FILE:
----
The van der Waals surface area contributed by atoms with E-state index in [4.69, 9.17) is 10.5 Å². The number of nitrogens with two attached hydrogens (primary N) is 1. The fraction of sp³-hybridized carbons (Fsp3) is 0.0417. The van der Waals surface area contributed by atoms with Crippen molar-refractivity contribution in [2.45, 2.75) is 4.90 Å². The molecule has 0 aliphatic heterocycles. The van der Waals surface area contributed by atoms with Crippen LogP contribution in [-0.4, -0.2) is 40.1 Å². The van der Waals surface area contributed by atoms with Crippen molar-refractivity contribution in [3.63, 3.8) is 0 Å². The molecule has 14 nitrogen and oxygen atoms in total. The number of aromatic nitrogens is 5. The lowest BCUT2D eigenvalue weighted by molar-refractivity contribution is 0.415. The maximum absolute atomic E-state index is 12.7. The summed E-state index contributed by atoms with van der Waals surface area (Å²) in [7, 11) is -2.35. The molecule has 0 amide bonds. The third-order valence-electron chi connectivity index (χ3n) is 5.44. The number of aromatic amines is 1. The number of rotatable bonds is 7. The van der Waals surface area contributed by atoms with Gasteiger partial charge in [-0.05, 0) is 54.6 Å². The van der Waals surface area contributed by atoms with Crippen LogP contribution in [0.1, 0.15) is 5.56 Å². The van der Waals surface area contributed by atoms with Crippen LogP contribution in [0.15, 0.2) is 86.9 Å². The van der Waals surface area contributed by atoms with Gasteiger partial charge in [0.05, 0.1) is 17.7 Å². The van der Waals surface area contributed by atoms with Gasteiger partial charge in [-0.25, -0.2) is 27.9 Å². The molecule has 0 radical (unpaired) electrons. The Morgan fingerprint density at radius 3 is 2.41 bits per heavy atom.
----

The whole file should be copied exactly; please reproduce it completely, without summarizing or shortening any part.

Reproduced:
The van der Waals surface area contributed by atoms with E-state index in [4.69, 9.17) is 10.5 Å². The number of nitrogens with two attached hydrogens (primary N) is 1. The fraction of sp³-hybridized carbons (Fsp3) is 0.0417. The van der Waals surface area contributed by atoms with Crippen molar-refractivity contribution in [2.45, 2.75) is 4.90 Å². The molecule has 0 aliphatic heterocycles. The van der Waals surface area contributed by atoms with Crippen LogP contribution in [-0.4, -0.2) is 40.1 Å². The van der Waals surface area contributed by atoms with Crippen molar-refractivity contribution in [3.63, 3.8) is 0 Å². The molecule has 14 nitrogen and oxygen atoms in total. The number of aromatic nitrogens is 5. The lowest BCUT2D eigenvalue weighted by molar-refractivity contribution is 0.415. The maximum absolute atomic E-state index is 12.7. The summed E-state index contributed by atoms with van der Waals surface area (Å²) in [7, 11) is -2.35. The molecule has 0 amide bonds. The third-order valence-electron chi connectivity index (χ3n) is 5.44. The number of aromatic amines is 1. The number of rotatable bonds is 7. The van der Waals surface area contributed by atoms with Gasteiger partial charge in [-0.05, 0) is 54.6 Å². The van der Waals surface area contributed by atoms with Crippen LogP contribution in [0.1, 0.15) is 5.56 Å². The van der Waals surface area contributed by atoms with Crippen LogP contribution in [0.15, 0.2) is 86.9 Å². The van der Waals surface area contributed by atoms with Gasteiger partial charge in [0.05, 0.1) is 17.7 Å². The van der Waals surface area contributed by atoms with Gasteiger partial charge in [-0.25, -0.2) is 27.9 Å². The molecule has 0 radical (unpaired) electrons. The Morgan fingerprint density at radius 3 is 2.41 bits per heavy atom.